The official Press Release for the March quarter 2017 GDP said that the fall-back in construction was to some extent compensated for by the increase in agricultural GDP. It is true that agricultural GDP in March quarter had increased by 4.3%, or 2.8% inflation adjusted, but that may well have been a seasonal effect. That was the increase over the preceding quarter, December quarter 2016. The March quarter 2017 agricultural GDP was just 0.25% greater than the similar seasonal March 2016 quarter, inflation adjusted.
However some interesting changes are continuing in the agricultural sector as illustrated in the Agricultural Production Statistics as at June 2016, also released recently. These numbers show that some of the long-term trends are continuing, but these are overlaid with short-term counter-effects.
Long term trends of livestock decline continue – except dairy cows
The main long term trends of interest are in livestock, where trends in total numbers of sheep, beef cattle and deer have declined in each of the last three years in both Islands. This has meant that between 2013 and 2016, sheep numbers have declined by 10.4%, to 27.6 million; beef cattle numbers have declined by 4.5% to 3.5 million, and deer numbers have declined by over 18% to 835,000. The sheep numbers imply that at June 2016 each Kiwi person ‘had’ under six sheep a head compared with the 20 odd many years ago!
The dairy cow numbers had declined by 3.2% in 2014-15, but had bounced back a little to increase by 2.1% in 2015-16. By June 2016, total dairy cattle were 6.6 million. A closer look indicated that with the low Milk Solids payouts in 2014-15 and 2015-16, the dairy farmers in the South Island in particular had reduced their total dairy cattle numbers.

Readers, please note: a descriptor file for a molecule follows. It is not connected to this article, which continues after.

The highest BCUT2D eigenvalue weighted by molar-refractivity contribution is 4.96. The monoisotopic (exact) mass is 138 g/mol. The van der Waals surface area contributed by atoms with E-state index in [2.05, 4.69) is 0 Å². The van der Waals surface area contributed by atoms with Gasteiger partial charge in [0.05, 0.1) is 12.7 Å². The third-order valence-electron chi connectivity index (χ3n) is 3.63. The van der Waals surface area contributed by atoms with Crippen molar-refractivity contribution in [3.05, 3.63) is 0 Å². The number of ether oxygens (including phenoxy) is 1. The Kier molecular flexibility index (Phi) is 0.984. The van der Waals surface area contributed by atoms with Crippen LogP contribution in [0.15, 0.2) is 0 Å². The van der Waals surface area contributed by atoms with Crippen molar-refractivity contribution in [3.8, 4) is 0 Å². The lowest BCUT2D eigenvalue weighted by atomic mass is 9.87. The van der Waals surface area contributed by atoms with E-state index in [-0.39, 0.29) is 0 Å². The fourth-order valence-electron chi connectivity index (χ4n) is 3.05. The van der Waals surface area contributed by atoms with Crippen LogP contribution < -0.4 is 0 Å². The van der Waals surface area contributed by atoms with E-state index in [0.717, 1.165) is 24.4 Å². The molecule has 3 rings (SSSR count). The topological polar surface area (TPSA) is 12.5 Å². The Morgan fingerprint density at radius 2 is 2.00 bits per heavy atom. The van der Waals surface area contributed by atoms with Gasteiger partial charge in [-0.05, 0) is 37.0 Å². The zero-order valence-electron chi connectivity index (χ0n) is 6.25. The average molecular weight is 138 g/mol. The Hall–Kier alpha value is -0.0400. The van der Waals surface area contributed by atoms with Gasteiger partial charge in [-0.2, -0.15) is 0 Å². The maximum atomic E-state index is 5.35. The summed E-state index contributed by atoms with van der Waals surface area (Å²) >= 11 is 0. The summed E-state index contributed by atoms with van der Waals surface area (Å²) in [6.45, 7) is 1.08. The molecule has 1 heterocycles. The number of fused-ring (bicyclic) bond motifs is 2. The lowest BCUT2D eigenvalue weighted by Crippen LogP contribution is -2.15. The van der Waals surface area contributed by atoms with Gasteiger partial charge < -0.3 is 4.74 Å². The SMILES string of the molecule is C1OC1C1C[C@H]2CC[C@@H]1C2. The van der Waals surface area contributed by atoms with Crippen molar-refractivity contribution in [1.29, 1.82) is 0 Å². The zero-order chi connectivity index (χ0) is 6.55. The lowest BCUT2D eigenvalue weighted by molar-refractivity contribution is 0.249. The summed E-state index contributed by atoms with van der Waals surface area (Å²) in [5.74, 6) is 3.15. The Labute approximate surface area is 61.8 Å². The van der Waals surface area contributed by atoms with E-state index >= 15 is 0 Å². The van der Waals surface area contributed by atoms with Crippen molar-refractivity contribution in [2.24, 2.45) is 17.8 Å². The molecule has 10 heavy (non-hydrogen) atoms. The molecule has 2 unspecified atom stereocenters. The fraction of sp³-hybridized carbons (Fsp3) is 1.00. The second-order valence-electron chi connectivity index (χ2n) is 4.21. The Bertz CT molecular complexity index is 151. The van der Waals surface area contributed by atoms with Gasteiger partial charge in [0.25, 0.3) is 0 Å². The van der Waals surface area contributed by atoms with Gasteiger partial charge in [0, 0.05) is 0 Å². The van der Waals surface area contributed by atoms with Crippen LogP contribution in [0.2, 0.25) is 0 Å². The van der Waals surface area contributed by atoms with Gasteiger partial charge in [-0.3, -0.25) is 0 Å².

Feed, milk quality and environmental impacts
One of the deeper effects of the low Milk Solids payout was that these intensive South Island farmers reduced their high spending on feeds to encourage more Milk Solids from their cows. With the recent high Milk Solids payouts, they had imported more palm kernel expeller (PKE) and purchased more locally grown grains and silage. Giving the cows more feed had certainly increased milk production, but if it is overdone it results in higher levels of nitrates being fed into the environment.
The composition of the feed is also of interest to Fonterra and importers of our dairy product, and to maintain quality Fonterra has introduced a Fat Evaluation Index to assist farmers keep within the quality range.
Milk Solids payout and stocking rates
Another effect illustrated in the livestock data is that in the recent years, the dairy industry has reduced the drystock they carried (on farm or at grazing) anticipating future payouts that are below the three peaks of $8 per kg Milk Solids in 2008, 2011 and 2014. The inflation adjusted MS payout for many years has averaged $6 per kg Milk Solids. There would seem to be a good range of positive effects if the future price was to hover closer to that level rather than fluctuating between $4 -$5 and $8 a kg MS as it has since 2006.